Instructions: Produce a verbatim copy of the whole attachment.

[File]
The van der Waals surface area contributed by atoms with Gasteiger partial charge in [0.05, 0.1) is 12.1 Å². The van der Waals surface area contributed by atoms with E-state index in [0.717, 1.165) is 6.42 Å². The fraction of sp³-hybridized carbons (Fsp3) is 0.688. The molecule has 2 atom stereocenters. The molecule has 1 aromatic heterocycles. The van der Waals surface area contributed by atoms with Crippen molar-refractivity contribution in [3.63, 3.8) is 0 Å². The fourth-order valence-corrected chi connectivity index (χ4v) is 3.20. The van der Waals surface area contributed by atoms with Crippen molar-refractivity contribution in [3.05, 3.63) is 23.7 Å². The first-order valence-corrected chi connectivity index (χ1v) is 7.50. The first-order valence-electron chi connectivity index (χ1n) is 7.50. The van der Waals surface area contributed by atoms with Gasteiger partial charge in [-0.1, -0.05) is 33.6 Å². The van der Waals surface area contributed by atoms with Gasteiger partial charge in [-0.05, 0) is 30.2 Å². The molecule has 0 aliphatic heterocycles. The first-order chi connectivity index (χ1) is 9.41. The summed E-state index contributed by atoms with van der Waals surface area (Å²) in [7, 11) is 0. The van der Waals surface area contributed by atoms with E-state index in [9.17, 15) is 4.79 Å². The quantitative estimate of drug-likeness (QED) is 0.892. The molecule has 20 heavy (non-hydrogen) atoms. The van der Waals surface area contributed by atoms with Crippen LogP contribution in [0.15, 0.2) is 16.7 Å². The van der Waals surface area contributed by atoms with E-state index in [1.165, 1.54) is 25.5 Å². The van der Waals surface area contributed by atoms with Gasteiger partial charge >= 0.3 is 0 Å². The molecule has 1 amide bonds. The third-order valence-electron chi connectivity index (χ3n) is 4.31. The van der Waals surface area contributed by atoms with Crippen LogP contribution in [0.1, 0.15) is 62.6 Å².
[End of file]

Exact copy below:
The van der Waals surface area contributed by atoms with Gasteiger partial charge in [0.05, 0.1) is 12.1 Å². The van der Waals surface area contributed by atoms with E-state index in [0.717, 1.165) is 6.42 Å². The fraction of sp³-hybridized carbons (Fsp3) is 0.688. The molecule has 2 atom stereocenters. The molecule has 1 aromatic heterocycles. The van der Waals surface area contributed by atoms with Crippen molar-refractivity contribution in [3.63, 3.8) is 0 Å². The fourth-order valence-corrected chi connectivity index (χ4v) is 3.20. The van der Waals surface area contributed by atoms with Crippen molar-refractivity contribution in [3.05, 3.63) is 23.7 Å². The first-order valence-corrected chi connectivity index (χ1v) is 7.50. The first-order valence-electron chi connectivity index (χ1n) is 7.50. The van der Waals surface area contributed by atoms with Gasteiger partial charge in [-0.1, -0.05) is 33.6 Å². The van der Waals surface area contributed by atoms with Gasteiger partial charge in [-0.05, 0) is 30.2 Å². The molecule has 0 aliphatic heterocycles. The first-order chi connectivity index (χ1) is 9.41. The summed E-state index contributed by atoms with van der Waals surface area (Å²) in [7, 11) is 0. The van der Waals surface area contributed by atoms with E-state index in [9.17, 15) is 4.79 Å². The quantitative estimate of drug-likeness (QED) is 0.892. The molecule has 20 heavy (non-hydrogen) atoms. The van der Waals surface area contributed by atoms with Crippen LogP contribution in [0.15, 0.2) is 16.7 Å². The van der Waals surface area contributed by atoms with E-state index in [1.165, 1.54) is 25.5 Å². The van der Waals surface area contributed by atoms with Gasteiger partial charge >= 0.3 is 0 Å². The molecule has 1 amide bonds. The third-order valence-electron chi connectivity index (χ3n) is 4.31. The van der Waals surface area contributed by atoms with Crippen LogP contribution in [0.1, 0.15) is 62.6 Å².